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What is a Metal?
A metal is an element that is malleable and ductile and conducts electricity. Some of the examples are- Iron, Copper, Aluminium, Zinc, Silver, etc.
Physical Properties of Metals
- Metals are Malleable- It means that they can be beaten into thin sheets with a hammer without breaking. Ex- Gold, Silver, Aluminium, Copper, etc. All these metals can be beaten into thin sheets called foils. The silver foils are used for decorating sweets. Aluminium foils are used for packing food items like biscuits, chocolates, medicines, cigarettes, etc. Milk bottle caps and cooking utensils are also made of aluminium foils. Similarly, copper sheets are used for making utensils and other containers.
- They are Ductile- It means that metals can be drawn into thin wires. But all the metals are not equally ductile. Some are more ductile than the others. Gold, Silver, Copper and Aluminium are among the best ductile metals. Just one gram of Gold can be drawn into a thin wire of about 2 kilometers long. Copper and Aluminium are used in electrical wiring. Iron wires are used for making wire gauzes. Magnesium wires are used in science experiments in the laboratory and Tungsten wires are used for making the filaments of electric bulbs.
- They are Good Conductors of Heat- It means that metals allow heat to pass through them easily. Silver, Copper and Aluminium are among the best conductors of heat. The cooking utensils and water boilers are usually made of Copper and Aluminium metals because they are good conductors of heat. However, there are certain exceptions to this rule. Lead and Mercury metals are poor conductors of Heat.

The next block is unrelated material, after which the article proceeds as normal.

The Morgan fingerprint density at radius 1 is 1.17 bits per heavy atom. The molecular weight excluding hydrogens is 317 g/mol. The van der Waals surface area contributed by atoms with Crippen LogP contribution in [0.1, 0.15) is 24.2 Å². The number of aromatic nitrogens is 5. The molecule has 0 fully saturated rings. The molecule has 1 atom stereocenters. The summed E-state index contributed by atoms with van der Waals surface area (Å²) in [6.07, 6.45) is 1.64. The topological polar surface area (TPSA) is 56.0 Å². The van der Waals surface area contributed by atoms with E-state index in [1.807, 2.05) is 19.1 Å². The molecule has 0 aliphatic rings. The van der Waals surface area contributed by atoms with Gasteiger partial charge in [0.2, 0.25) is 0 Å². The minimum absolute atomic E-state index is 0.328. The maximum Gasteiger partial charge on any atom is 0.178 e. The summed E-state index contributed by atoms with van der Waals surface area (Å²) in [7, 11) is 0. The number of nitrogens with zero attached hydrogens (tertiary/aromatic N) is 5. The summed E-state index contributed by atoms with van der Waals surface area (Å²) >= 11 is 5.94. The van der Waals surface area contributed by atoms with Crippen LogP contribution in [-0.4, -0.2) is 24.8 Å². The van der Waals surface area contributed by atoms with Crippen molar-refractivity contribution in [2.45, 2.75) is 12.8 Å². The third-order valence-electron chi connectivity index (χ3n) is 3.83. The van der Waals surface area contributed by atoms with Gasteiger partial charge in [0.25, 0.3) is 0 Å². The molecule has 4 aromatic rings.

- They are Good Conductors of Electricity- It means that metals allow electric current to pass through them. They offer very little resistance to the flow of electric current and hence show high electrical conductivity. Silver, Copper, Gold, Aluminium and Tungsten are good conductors of electricity. Therefore, electric wires are generally made of copper and aluminium metals. Exceptions to this rule include Iron and Mercury which are poor conductors of electricity.
- They are Lustrous- It means that they have a shiny surface and can be polished. This property makes them useful in making jewellery and decoration pieces. Gold and Silver are used for making jewellery because they are shiny and bright. The shiny appearance of metals makes them good reflectors of light. Silver is an excellent reflector of light which makes it useful for making mirrors.
- Metals are Hard- Metals are usually hard but the hardness varies from metal to metal. Iron, Copper, Aluminium, etc, are very hard and cannot be cut with a knife. But Sodium and Potassium are exceptions to this. They are soft metals which can be easily cut with a knife.
- They are Strong- They have high tensile strength. It means that metals can hold large weights without breaking. For Example- Iron is very strong having a high tensile strength. Due to this reason, it is used in the construction of bridges, buildings, railway lines, girders, machines, vehicles and chains, etc. Exceptions include Sodium and Potassium.
- Metals are Solids at Room Temperature- Most of the metals are like Iron, Copper, Aluminium, Silver, Golde, etc, are solids at the room temperature. Only one metal, Mercury, is in liquid state at the room temperature.
- They Have High Melting and Boiling Points- It means that metals melt and vaporise at high temperatures. For example- Iron has a high melting point of 1535°C. This means that solid iron melts and turns into molten iron on heating at a high temperature of 1535°C. Similarly, Copper also has a high melting point of 1083°C. But there are some exceptions. Sodium, Potassium, Gallium and Cesium have low melting and boiling points.
- Metals Have High Densities- It means that they are heavy substances. The density of Iron is 7.8 g/cm3 which is quite high. Exceptions include Sodium and Potassium having low densities of 0.97 g/cm3 and 0.86 g/cm3 respectively.